Some useful clarifications from the last bit of Wolff and Resnick. I wondered recently who the capitalists were; here’s my answer: “In modern capitalist enterprises, called ‘corporations’ for historical reasons, the role of capitalist is played by a group numbering typically between 9 and 20 individuals: the board of directors” (211). Interesting that our universities have similar boards who meet on a similar quarterly basis, but the objection might be that the university (at least the public institution where I am, and where many composition programs are: as pointed out before, elite private institutions often don’t have first-year writing requirements) isn’t yet a corporation harvesting surplus labor. But I think there’s still something to be said for the construction of education as commodity, especially give the insightful discussions about instructor exploitation (streamlining the workplace, harvesting surplus value from academic or so-called “immaterial” labor) at Invisible Adjunct.
No wonder I’ve been having such difficulties trying to put education into a Marxian class framework. According to Wolff and Resnick, “Only the processes of surplus labor appropriation and distribution refer to class, while ‘nonclass,’ by definition, encompasses all of the other processes of social life. Marxian theory inquires whether and under what specific historical circumstances some of these nonclass processes provide conditions of existence for the capitalist fundamental class process” (203). For Wolff and Resnick, one must produce commodities (the market-sold products of labor) in order to be a part of the class process. The students in the writing classroom, as Susan Miller contends in her account of composition-as-carnival, are historically constructed as preeconomic. This is an assumption that runs entirely contrary to what I’m trying to do.
I haven’t left town yet — another hour or two before I get on the road — so I thought I’d get in one last post, since what I wrote yesterday was rather unfocused. (Although I have to say I was mightily proud of that godawful pun.) A few days ago, I cited Wolff and Resnick’s distinctions about the foundational assumptions of neoclassical and Marxian economic theories. Chris’s insightful comments on that post indicate to me that I need to think a little more about how those foundational assumptions affect students’ reasons for going to college. On the one hand, the Marxian focus on exploitation would lead me to view college as preparing students to take their proper places within the exploitative hierarchy, with the vocational and liberal education models putting students into the same relative places because class hierarchies in the base and the superstructure are roughly isomorphic. (No, I have absolutely zero support for this assertion. Fire away.) This is an understanding of class that simply feels much too monolithic to me. On the other hand, the neoclassical understanding of the student who always acts rationally and in her own best interests, in order to maximize the utility she receives from her work and life, feels far too rationalist and idealistic for me. People don’t always act in their own best interests, or even think about what they’re doing all the time.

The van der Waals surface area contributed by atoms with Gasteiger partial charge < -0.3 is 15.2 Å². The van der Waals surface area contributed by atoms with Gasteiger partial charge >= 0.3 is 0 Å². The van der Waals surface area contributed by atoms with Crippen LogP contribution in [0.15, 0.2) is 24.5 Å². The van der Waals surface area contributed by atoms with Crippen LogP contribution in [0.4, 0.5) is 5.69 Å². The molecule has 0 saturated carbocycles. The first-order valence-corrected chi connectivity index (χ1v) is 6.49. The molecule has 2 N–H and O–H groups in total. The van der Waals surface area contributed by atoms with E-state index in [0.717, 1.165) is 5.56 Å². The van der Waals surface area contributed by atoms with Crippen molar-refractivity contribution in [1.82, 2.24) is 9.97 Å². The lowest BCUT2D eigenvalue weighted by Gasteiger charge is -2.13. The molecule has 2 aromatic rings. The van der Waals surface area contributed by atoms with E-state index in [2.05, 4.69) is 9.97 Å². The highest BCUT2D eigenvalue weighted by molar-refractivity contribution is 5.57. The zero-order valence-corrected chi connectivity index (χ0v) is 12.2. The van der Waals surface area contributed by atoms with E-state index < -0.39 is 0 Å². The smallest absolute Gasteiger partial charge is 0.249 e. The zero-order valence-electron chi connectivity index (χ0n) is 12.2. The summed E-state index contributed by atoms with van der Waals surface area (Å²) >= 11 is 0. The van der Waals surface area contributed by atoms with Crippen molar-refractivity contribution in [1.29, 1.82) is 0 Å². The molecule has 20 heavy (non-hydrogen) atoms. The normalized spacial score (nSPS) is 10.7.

So why do people go to college?
The temperature’s plummeted in the past hour. Still and humid nineties down to cool and breezy seventies. The leaves of the trees have all turned up their pale undersides. It’s going to rain.
Wolff and Resnick, as their title (Economics: Marxian versus Neoclassical) might indicate, usefully contrast Marxian and neoclassical theories of economics. Neoclassical theory, of which Hazlitt and Mankiw are exponents, “emphasizes individual behavior, which, it argues, is motivated by rational self-interest. The economy, as neoclassical economists theorize it, is the aggregate end product of individuals maximizing their own material self-interest.” On the other hand, “Marxian theory emphasizes social structure more than individual behavior,” to the point where “The economy, Marxists theorize, is the place in society where exploitation occurs and exerts its powerful influence over the rest of social life” (7). I suspect that most students would be highly unwilling to claim a Marxian view, not only because of its unpopularity in contemporary American culture, but also because the ideology of going to college is one of self-interest, and because students believe that they are acting in their own best interests by going to college. I’d be a jerk and a fool to argue.
I’m asking about student perceptions because Charlie’s questions of whether or not students would claim certain terms and models as their own seems to me both important and difficult, and because various recent discussions of the uses of language make me ask: who is this research for?
It’s for your committee, Mike. That’s all you need to think about.
Do I believe that?
There’s an insightful discussion of the academic labor market over at the consistently excellent Invisible Adjunct. Reading the posts there led me to ask whether I should rethink the way I’ve circumscribed my examination of class to focus on students: after all, if I’m going to argue that class structures are enacted, negotiated, altered, or reproduced in the college writing classroom, teachers are certainly components of those class structures. As instructors, teachers may be reasonably expected to foster a student’s class mobility, while at the same time standing as a member of a class to which the student does not belong.